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Cornell Study Finds Restaurant Goers Like Innovations in Early Dining Stages

Contact:  Glenn Withiam, 607.255.3025, grw4@cornell.edu

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Cornell Study Finds Restaurant Goers Like Innovations in Early Dining Stages

Technology Study Finds Strong Use of Pagers and Online Reservations

Ithaca, NY, April 22, 2009 - A comparison of eleven technologies commonly used in restaurants found that restaurant customers find virtual menus with nutritional information to be the most valuable of new technologies, followed closely by online reservations, kiosks for ordering, and pagers for table management. The study, "Customer Preferences for Restaurant Technology Innovations," by Michael J. Dixon, Sheryl E. Kimes, and Rohit Verma, is available at no charge from Cornell's Center for Hospitality Research at http://www.hotelschool.cornell.edu/research/chr/pubs/
reports/2009.html. Dixon is a Ph.D. candidate at Cornell's School of Hotel Administration, where Kimes and Verma are faculty members.
 
"Restaurateurs need to make sure their customers will accept new technology when it is introduced, but we found a sort of catch-22," said Verma. "We found that people who use a particular technology find that technology more valuable than those who never tried it. However, to see that benefit the customer first has to try the technology, and many people aren't quick to try new technologies."
 
Kimes pointed out: "The eleven technologies studied are closely linked with five dining stages. Our results show that the customers are more comfortable with early dining stage technologies such as virtual menus and pagers." The study was based on survey responses from 1,737 U.S. residents drawn from a broad-based national database.
Dixon added: "Based on our study, we recommend that restaurants encourage customers to try new technologies. But restaurants should avoid forcing technology use, and implement new technologies with considerable support and demonstrations. I should note that our respondents were more likely to use pagers and online reservations than the other technologies we tested. On the other hand, they were not supportive of payment technologies involving cell phones or smart cards."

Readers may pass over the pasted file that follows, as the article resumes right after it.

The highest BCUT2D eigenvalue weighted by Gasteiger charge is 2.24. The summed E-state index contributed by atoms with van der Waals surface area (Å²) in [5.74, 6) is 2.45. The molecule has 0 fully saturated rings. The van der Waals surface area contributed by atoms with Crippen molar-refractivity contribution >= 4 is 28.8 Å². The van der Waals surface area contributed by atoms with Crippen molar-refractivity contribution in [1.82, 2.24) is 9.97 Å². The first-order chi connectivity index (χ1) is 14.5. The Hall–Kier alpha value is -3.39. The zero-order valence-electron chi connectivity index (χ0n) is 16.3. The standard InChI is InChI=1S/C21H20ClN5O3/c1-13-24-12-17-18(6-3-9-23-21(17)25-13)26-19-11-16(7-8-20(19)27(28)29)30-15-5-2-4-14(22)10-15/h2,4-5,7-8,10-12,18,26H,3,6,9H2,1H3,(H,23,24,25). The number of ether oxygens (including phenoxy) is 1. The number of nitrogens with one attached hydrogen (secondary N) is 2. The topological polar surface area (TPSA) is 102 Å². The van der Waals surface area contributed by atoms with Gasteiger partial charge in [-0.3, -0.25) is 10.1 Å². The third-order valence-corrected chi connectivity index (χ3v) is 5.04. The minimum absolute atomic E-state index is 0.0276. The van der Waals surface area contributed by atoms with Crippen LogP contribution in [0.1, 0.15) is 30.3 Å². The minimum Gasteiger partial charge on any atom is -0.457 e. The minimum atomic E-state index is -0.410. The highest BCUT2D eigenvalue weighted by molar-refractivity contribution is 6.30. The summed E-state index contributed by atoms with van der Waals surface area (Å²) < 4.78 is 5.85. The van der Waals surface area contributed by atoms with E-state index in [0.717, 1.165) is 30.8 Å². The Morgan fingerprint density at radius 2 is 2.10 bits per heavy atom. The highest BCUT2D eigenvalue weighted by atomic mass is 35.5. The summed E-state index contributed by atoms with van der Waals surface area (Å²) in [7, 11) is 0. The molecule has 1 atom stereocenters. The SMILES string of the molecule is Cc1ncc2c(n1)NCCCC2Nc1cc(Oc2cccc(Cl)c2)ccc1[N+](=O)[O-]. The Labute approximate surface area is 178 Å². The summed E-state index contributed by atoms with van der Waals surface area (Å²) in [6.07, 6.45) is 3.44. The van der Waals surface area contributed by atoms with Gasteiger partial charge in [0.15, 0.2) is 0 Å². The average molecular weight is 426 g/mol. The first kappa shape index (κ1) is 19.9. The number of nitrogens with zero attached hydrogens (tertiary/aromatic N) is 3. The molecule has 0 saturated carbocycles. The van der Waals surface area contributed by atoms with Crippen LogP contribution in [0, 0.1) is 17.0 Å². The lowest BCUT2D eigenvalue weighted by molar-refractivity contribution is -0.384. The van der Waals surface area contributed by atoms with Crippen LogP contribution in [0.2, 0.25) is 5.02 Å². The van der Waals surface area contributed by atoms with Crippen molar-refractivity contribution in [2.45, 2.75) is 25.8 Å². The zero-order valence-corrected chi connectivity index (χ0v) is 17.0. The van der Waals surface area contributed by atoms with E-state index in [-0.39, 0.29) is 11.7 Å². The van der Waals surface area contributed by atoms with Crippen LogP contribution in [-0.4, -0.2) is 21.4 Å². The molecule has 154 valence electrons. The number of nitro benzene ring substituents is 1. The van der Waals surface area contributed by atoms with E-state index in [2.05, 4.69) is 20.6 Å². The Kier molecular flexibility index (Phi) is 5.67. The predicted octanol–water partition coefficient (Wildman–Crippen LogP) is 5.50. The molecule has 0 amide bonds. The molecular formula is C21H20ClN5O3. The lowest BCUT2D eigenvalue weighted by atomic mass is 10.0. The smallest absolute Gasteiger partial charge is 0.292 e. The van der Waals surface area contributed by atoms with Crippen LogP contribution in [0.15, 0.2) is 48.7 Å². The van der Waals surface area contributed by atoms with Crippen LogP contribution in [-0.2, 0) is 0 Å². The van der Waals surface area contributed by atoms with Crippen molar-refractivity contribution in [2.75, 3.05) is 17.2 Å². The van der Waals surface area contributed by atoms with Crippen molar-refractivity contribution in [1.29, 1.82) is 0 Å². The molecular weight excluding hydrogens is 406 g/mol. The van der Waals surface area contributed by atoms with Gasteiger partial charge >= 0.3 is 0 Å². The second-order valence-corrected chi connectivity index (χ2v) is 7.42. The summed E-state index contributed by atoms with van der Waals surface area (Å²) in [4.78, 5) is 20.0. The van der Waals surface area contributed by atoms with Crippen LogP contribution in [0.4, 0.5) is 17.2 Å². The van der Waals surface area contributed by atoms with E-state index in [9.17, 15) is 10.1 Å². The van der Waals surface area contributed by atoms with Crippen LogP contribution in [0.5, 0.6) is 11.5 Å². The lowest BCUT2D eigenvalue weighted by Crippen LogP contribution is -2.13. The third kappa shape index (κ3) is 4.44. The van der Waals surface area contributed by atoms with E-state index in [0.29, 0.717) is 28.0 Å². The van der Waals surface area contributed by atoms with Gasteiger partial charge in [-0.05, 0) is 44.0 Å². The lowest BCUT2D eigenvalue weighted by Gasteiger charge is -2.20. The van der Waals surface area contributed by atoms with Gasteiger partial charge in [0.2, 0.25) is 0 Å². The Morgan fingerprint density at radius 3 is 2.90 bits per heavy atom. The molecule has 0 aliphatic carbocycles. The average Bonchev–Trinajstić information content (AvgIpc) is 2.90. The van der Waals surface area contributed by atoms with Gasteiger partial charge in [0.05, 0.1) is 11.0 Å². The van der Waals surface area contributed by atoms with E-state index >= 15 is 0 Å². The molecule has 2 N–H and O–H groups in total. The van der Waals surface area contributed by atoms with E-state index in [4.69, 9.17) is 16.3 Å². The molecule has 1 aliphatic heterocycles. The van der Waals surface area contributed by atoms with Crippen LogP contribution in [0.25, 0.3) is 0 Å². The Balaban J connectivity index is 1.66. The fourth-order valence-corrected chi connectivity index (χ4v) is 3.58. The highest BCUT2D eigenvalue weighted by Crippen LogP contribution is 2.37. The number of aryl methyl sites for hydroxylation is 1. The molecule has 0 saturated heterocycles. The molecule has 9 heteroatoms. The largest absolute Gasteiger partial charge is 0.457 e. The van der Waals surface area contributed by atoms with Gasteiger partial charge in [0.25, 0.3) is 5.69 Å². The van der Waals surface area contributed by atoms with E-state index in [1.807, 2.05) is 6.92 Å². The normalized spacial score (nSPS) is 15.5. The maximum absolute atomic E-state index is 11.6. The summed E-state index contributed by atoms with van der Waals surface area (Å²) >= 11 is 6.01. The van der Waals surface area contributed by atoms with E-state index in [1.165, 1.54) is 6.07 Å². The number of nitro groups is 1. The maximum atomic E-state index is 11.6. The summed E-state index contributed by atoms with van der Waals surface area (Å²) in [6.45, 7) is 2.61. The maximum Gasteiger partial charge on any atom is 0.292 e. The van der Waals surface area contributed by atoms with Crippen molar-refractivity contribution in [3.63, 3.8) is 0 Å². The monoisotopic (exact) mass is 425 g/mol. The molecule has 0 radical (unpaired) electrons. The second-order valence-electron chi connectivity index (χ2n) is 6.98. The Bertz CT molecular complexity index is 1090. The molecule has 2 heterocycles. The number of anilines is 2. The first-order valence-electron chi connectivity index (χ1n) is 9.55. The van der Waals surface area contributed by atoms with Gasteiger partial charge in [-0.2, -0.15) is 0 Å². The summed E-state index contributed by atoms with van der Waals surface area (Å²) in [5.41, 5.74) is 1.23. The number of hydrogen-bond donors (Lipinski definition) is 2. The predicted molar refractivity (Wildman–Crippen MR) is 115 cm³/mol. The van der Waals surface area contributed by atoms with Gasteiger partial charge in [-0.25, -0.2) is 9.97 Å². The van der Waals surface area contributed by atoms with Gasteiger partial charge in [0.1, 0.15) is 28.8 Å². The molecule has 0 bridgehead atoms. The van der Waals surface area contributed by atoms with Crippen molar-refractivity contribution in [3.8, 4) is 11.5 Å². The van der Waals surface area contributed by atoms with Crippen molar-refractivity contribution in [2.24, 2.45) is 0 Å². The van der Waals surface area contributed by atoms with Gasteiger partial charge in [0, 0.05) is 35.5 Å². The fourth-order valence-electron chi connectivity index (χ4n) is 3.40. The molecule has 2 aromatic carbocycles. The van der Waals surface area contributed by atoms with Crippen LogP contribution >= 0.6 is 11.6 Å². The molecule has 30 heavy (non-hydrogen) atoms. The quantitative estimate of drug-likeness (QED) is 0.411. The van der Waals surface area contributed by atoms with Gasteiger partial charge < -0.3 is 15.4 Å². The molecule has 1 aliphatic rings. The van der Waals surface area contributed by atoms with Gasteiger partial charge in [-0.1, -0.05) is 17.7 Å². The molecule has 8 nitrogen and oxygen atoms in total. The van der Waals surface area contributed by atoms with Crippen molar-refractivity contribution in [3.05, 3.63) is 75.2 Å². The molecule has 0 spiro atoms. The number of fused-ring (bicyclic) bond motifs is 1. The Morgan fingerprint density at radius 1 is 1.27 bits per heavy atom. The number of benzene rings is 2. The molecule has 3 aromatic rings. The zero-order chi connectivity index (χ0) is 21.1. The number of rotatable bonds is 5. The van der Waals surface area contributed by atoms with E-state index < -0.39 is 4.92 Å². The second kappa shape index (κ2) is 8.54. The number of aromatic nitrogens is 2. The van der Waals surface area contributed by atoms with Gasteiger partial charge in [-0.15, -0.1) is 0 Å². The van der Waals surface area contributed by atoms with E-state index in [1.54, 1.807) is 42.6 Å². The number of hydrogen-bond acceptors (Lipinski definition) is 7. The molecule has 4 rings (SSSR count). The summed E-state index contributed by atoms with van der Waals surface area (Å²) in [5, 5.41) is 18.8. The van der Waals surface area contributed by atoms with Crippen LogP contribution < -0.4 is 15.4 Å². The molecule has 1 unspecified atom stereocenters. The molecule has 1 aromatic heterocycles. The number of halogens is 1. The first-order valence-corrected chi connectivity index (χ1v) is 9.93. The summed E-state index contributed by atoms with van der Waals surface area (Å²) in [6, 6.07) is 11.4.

Frequent technology users visited restaurants more often than infrequent technology users did, the study found. Moreover, although young respondents were more likely to use various forms of technology than older respondents were, levels of technology use did not vary by gender.
 
Meet and interact with Dr. Verma and Dr. Kimes, active members of the executive education faculty at the School of Hotel Administration, when they present sessions in the Professional Development Program: http://www.hotelschool.cornell.edu/industry/executive/pdp/.
 
Thanks to the support of the Center for Hospitality Research partners listed below, all publications posted on the center's website are available free of charge, at www.chr.cornell.edu.

About The Center for Hospitality Research
A unit of the Cornell School of Hotel Administration, The Center for Hospitality Research (CHR) sponsors research designed to improve practices in the hospitality industry. Under the lead of the center's 77 corporate affiliates, experienced scholars work closely with business executives to discover new insights into strategic, managerial and operating practices. The center also publishes the award-winning hospitality journal, the Cornell Hospitality Quarterly. To learn more about the center and its projects, visit www.chr.cornell.edu.
 
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